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Using SQL Server Views with Access: Index needed for editing data.

SQL Server views are one of the best tools a Microsoft Access programmer can use to limit exposure to data and improve Access performance.

Unfortunately, you can’t modify data in a view unless it has a unique index, read on if that is the case for you. (You can create indexed views in SQL Server, this article applies to non-indexed views)

After you have linked your view to your Access application, create a new query or execute the following SQL statement in your code to create the index:

Create Index ix_name On view_name(fields) With Primary

ix_name: The name you assign to your primary index.
view_name: The name of your view in Access.
fields: One or more fields seperated by commas that will compose your primary key.

That’s all there is to it. We hope you can “Discover the Power of Your Data!” with this tip.

UPDATE: Code Example

Here’s how you would use it in your code:

CreateIndexonView “IDX_OrderID”, “vw_CustomerExpiredOrders”, “OrderID”

Thanks!

Juan

About Juan Soto

Juan Soto is a Senior Access Developer at IT Impact Inc. and a Microsoft Access MVP. He specializes in Access with SQL Server databases. His passion for Access has led him to helping a wide range of businesses in helping them establish a secure, stable and efficient environment with SQL Server. He's a frequent speaker at Access user groups nationwide and recently spoke at the Orange County SQL Saturday # 73. If you wish to have Juan speak at your next group meeting you can contact him here.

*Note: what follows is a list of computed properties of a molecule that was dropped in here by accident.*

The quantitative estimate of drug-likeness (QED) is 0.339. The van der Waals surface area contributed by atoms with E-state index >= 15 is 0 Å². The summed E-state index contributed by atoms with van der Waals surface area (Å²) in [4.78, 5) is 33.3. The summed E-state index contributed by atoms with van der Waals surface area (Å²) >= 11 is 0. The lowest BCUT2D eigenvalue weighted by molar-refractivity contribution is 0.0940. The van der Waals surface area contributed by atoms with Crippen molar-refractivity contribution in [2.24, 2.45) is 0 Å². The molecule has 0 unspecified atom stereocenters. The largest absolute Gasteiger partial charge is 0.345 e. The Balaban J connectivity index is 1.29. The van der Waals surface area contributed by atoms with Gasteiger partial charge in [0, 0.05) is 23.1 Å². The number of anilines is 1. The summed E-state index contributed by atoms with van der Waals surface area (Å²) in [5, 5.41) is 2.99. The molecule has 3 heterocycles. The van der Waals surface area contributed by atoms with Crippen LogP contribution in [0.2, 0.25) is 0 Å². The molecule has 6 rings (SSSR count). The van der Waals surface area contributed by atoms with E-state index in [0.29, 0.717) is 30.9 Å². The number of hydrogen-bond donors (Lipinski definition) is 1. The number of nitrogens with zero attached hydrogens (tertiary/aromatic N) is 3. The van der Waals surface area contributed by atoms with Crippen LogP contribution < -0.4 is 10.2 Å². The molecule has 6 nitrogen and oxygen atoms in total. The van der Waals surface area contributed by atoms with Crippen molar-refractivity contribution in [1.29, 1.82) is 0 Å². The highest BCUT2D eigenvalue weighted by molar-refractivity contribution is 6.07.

7 Responses to "Using SQL Server Views with Access: Index needed for editing data."

  • 10 things every Access developer who works with SQL Server should know | accessexperts.com
    May 14, 2013 - 9:38 pm Reply

    […] is to make sure the view has an index. There are two ways about it: You can add the index using Access or create the index in SQL Server using the CREATE VIEW SQL syntax. You can’t create an index […]

  • Ralf
    January 16, 2012 - 5:52 pm Reply

    Is it possible to make the result from a pass-through query editable (edit, new, delete) from within Access i.e. in the same way as I can edit linked tables?
    Best regards
    Ralf

    • Ralf
      January 30, 2012 - 3:05 pm Reply

      No answers but I now understand that pass-through queries are read-only.
      Another question: How do I “populate” a @variable in a pass-through query from an Access Form or a VBA variable?

      Best regards
      Ralf

  • Ralf
    January 8, 2012 - 6:23 pm Reply

    Where should I place the code?

    “Create Index ix_name On view_name(fields) With Primary”

    In the actual pass-through query or a separate query or in VBA?

    • Juan Soto
      January 9, 2012 - 3:30 am Reply

      Ralf,

      The line would go into your code.

      Thanks for visiting our blog!
      Juan

      • Ralf
        January 9, 2012 - 4:17 pm Reply

        Thanks a lot! It works fine. It seems that querying a SQL server view is faster than querying the table? I am new to SQL Server, is there an advantage to index the view in SQL Server?

        /Ralf

        • Juan Soto
          January 11, 2012 - 8:20 pm Reply

          Ralf,

          Usually there is no benefit, only if you intend to edit the data in Access.

          Juan

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